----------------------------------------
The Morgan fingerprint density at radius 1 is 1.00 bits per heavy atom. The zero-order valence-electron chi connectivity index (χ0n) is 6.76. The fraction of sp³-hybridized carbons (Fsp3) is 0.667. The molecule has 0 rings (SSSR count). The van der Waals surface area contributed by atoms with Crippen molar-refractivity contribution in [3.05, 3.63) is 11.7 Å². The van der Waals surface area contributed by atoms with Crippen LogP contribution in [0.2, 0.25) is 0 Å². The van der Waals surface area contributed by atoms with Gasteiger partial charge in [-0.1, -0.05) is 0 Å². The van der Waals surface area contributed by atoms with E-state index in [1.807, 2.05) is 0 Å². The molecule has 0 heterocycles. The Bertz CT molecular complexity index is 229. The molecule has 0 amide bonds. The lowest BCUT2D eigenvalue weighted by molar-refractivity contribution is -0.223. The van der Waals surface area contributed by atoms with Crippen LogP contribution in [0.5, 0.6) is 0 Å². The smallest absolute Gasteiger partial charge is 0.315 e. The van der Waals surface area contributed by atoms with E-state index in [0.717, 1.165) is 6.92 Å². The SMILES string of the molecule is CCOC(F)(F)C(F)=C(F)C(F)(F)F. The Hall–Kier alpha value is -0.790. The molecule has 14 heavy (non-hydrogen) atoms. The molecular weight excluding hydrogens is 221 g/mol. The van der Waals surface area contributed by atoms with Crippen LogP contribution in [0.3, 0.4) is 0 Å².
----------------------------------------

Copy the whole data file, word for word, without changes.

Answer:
The Morgan fingerprint density at radius 1 is 1.00 bits per heavy atom. The zero-order valence-electron chi connectivity index (χ0n) is 6.76. The fraction of sp³-hybridized carbons (Fsp3) is 0.667. The molecule has 0 rings (SSSR count). The van der Waals surface area contributed by atoms with Crippen molar-refractivity contribution in [3.05, 3.63) is 11.7 Å². The van der Waals surface area contributed by atoms with Crippen LogP contribution in [0.2, 0.25) is 0 Å². The van der Waals surface area contributed by atoms with Gasteiger partial charge in [-0.1, -0.05) is 0 Å². The van der Waals surface area contributed by atoms with E-state index in [1.807, 2.05) is 0 Å². The molecule has 0 heterocycles. The Bertz CT molecular complexity index is 229. The molecule has 0 amide bonds. The lowest BCUT2D eigenvalue weighted by molar-refractivity contribution is -0.223. The van der Waals surface area contributed by atoms with Crippen LogP contribution in [0.5, 0.6) is 0 Å². The smallest absolute Gasteiger partial charge is 0.315 e. The van der Waals surface area contributed by atoms with E-state index in [0.717, 1.165) is 6.92 Å². The SMILES string of the molecule is CCOC(F)(F)C(F)=C(F)C(F)(F)F. The Hall–Kier alpha value is -0.790. The molecule has 14 heavy (non-hydrogen) atoms. The molecular weight excluding hydrogens is 221 g/mol. The van der Waals surface area contributed by atoms with Crippen LogP contribution in [0.3, 0.4) is 0 Å².